1 Corinthians 12.3b-13
THE SPIRIT, in Luke’s story, may be
dramatic, but is always orderly. The disciples who speak in different tongues
at Pentecost speak the “dialects” of their audience in Jerusalem. They are far
from drunk (Acts 2.13). Luke may be distinguishing here between those who can
recognise the miracle and those who are deaf to it. But perhaps he is just
making clear: Pentecost did not involve glossolalia.
Luke has his eye, as ever, on the
Jewish scriptures; he (or his source) has drawn as well on more recent
traditions of the Jewish feast of Pentecost.
The people who gathered in Shinar
started to build a tower. Its top was to reach heaven. “Now nothing they plan
to do”, said God, “will be beyond them” — and he scattered them over all the
world (Genesis 11.6).
Why was the city of the tower
called Babel? Because, claims Genesis, God there confused (Hebrew
bll) the language of the earth. In
Greek, the point is made more clearly: “The city was called Confusion, because
God began there to confuse the tongues of all the earth” (Genesis 11.9).
The crowd in Luke’s account of
Pentecost is “confused” in its turn (Acts 2.6). Is the gift of the Spirit,
then, about to undo God’s earlier action, and resolve that ancient confusion?
Not exactly. All of those affected at Pentecost, whatever their homeland, are
Jews; and they hear the disciples speak in their various dialects. The Spirit,
then, overcomes some of the divisions of Babel, but does not undo them.
Pentecost, or the Feast of Weeks,
is a harvest festival on the 50th day —
hemera — or seven weeks after
Passover. By the second century AD, at the latest, it was linked as well with
the Law’s reception at Sinai. “There were sounds and lightnings on Sinai . . .
and God descended upon it in fire” (Exodus 19.16, 18). The whole people “saw
the voices” of God (Exodus 20.18); rabbis took this to mean that the voice
divided itself into 70 languages, so that all the nations could understand it.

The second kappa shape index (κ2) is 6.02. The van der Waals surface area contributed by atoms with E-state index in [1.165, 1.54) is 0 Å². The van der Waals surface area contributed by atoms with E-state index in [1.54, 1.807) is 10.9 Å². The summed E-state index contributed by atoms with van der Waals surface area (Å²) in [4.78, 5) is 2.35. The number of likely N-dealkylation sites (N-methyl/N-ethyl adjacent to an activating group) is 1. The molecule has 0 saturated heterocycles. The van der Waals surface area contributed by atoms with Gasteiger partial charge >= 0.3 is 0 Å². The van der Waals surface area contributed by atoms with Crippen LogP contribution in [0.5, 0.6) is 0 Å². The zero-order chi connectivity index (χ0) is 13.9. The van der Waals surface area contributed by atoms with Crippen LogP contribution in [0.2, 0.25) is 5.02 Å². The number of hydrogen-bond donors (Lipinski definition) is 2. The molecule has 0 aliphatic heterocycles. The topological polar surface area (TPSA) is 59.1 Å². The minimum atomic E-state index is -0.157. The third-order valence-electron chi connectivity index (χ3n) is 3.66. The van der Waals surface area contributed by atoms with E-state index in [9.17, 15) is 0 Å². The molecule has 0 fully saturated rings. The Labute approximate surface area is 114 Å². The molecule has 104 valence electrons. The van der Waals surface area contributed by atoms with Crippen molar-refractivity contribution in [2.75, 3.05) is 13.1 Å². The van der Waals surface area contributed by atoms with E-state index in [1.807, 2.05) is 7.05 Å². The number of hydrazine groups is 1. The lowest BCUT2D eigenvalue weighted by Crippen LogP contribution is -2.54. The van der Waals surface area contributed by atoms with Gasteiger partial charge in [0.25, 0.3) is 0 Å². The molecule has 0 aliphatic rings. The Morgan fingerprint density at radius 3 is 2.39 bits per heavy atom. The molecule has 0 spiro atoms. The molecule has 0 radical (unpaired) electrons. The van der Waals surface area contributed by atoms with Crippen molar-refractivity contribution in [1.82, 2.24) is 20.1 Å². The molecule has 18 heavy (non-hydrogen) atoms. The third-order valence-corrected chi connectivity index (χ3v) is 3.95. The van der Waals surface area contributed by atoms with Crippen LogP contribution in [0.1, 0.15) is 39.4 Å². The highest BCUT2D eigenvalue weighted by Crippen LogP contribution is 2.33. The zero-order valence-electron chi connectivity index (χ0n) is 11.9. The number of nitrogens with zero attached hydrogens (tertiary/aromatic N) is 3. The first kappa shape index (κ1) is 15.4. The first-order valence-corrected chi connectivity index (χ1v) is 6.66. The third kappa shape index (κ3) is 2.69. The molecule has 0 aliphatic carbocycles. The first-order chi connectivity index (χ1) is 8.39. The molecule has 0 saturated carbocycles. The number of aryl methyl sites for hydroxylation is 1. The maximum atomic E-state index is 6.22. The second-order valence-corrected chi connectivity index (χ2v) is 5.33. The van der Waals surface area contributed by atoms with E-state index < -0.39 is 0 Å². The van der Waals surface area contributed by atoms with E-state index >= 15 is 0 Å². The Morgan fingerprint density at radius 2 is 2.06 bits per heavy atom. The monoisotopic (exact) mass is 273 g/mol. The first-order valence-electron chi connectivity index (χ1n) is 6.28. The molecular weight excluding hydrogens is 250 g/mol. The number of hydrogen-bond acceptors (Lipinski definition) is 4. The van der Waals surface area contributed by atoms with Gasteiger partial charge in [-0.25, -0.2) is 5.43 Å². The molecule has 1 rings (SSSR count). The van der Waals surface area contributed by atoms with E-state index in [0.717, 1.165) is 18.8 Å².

As on Sinai, so at Pentecost: a covenant is given in fire from heaven and
speech for the world.
Paul’s Corinthian converts knew of
a far less tidy spirit. Just across the Gulf of Corinth stood Mount Parnassus.
Here was the prophetic oracle of Delphi, inhabited by a spirit or spirits.
Here, as well, were celebrated the winter rituals of the “maenads”, devotees of
Dionysus. The maenads spoke of their god’s coming or
parousia; as Jesus’s followers spoke
Paul offered a spirit, too. Or, as
it seemed, more than one. Wherever there was power, there was surely some god
or daemon at work; and the range of gifts evident in the Corinthian churches
suggested a range of such divinities. The churches might well have attracted
ecstatics who denied any connection between their (undeniable) powers and
Jesus. Paul makes clear: an ecstatic utterance is inspired by the Spirit of
God, if, and only if, its speaker acknowledges: “Jesus is Lord” (1 Corinthians
Paul unfolds an almost Trinitarian
scheme of gifts and service. He acknowledges the various spiritual
charismata distributed in the
churches; but just one and the same Spirit, inspiring them all. There are
various forms of service; but one and the same Lord, who took on the form of a
slave, directing them all. There are various operations effective in the
churches; but one and the same God, bringing them into effect — the God who
effects all in all (1 Corinthians 12.4-6).
The one Spirit of God brings into
effect all these gifts, for their use in the service of the churches. No member
of a church is grandly autonomous, independent of the less obviously gifted; no
member is dispensable. It was a commonplace to compare a community to a body.
“The body is one,” says Paul, “and has many members, and all the members of the
body, many as they are, are one body.”
So, he could have continued, is the
Church. But he has a stronger point to make. The gifts themselves do not define
a person’s place within the Church, but the use of those gifts in the service
of the Lord Jesus. In this use, interdependent and mutually supportive, is the
unity Paul seeks for his unsettled, factious converts. A body is one; so is the
Church. For the Church is defined by Christ, and Christ is one. We — as Paul’s
converts before us — have all been baptised into Christ’s one body, which lives
by breathing the one Spirit, the one breath (1 Corinthians 12.12,13).